That didn't last long: Camera maker GoPro announced Monday that it is exiting the drone business, killing off its Karma drone product after selling off all remaining inventory, and laying off 250 employees in the process. As a result, GoPro will reduce operating expenses by $80 million over the previous year.
GoPro said the restructuring will set the company back between $23 million and $33 million, much of which will be cash expenditures to cover severance and related costs. Fourth quarter revenue includes a negative impact of approximately Dollars 80 million for price protection on HERO6 Black, HERO5 Black and HERO5 Session cameras, as well as the Karma drone.
"Despite significant marketing support, we found consumers were reluctant to purchase HERO5 Black at the same price it launched at one year earlier", said Woodman, adding that the company "is committed to turning our business around in 2018".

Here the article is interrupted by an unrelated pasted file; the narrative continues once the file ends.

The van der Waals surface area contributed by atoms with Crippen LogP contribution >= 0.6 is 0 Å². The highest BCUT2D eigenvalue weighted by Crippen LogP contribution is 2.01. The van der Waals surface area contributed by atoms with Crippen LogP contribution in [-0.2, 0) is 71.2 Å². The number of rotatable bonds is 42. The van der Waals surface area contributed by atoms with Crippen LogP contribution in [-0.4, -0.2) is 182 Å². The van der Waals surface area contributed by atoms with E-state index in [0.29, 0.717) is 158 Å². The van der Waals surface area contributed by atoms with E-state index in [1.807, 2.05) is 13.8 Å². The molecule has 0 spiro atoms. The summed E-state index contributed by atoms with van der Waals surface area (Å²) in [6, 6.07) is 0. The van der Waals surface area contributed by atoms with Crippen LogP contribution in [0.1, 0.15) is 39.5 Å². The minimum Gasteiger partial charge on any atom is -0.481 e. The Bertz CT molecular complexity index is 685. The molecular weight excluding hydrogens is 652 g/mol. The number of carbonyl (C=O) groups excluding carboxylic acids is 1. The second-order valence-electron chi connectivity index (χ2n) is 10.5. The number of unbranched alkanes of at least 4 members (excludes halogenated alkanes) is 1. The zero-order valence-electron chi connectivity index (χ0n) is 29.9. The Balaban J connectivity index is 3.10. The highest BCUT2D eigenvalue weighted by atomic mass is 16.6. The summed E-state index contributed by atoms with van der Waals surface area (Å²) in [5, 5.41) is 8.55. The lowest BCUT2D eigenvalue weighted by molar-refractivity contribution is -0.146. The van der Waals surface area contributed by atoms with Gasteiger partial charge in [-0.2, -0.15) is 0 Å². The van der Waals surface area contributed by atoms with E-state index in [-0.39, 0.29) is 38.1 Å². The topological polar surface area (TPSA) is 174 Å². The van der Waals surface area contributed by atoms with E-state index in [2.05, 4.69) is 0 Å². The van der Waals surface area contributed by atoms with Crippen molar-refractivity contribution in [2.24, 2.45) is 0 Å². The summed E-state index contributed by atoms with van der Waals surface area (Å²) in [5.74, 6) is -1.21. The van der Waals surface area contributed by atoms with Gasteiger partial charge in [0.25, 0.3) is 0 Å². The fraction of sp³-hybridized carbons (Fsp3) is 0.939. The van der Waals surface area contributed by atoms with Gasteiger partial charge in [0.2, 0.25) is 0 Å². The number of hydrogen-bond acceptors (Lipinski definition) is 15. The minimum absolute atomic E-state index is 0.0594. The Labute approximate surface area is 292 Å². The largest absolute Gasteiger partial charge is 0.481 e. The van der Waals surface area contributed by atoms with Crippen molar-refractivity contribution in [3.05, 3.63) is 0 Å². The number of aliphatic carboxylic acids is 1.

Short-sellers had raked in $45.4 million in mark-to-market profits before the report that the company may be trying to find a buyer.
Morgan Stanley said in a research note earlier Monday that the price cut for the Hero6 camera would make earnings growth hard in fiscal 2018. CEO Nick Woodman, speaking to CNBC, commented on the company's plans: "If there are opportunities for us to unite with a bigger parent company to scale GoPro even bigger, that is something that we would look at".
In a particularly surprising move, it also announced that it would be exiting the drone business.
GoPro's move into the drone market is coming to an end. We're now hearing that the company could be trying to sell itself, but would anyone buy GoPro in its current state? The company undeniably makes the best action camera on the market and has a meaningful brand, but has so far been unable to make anything out of the two.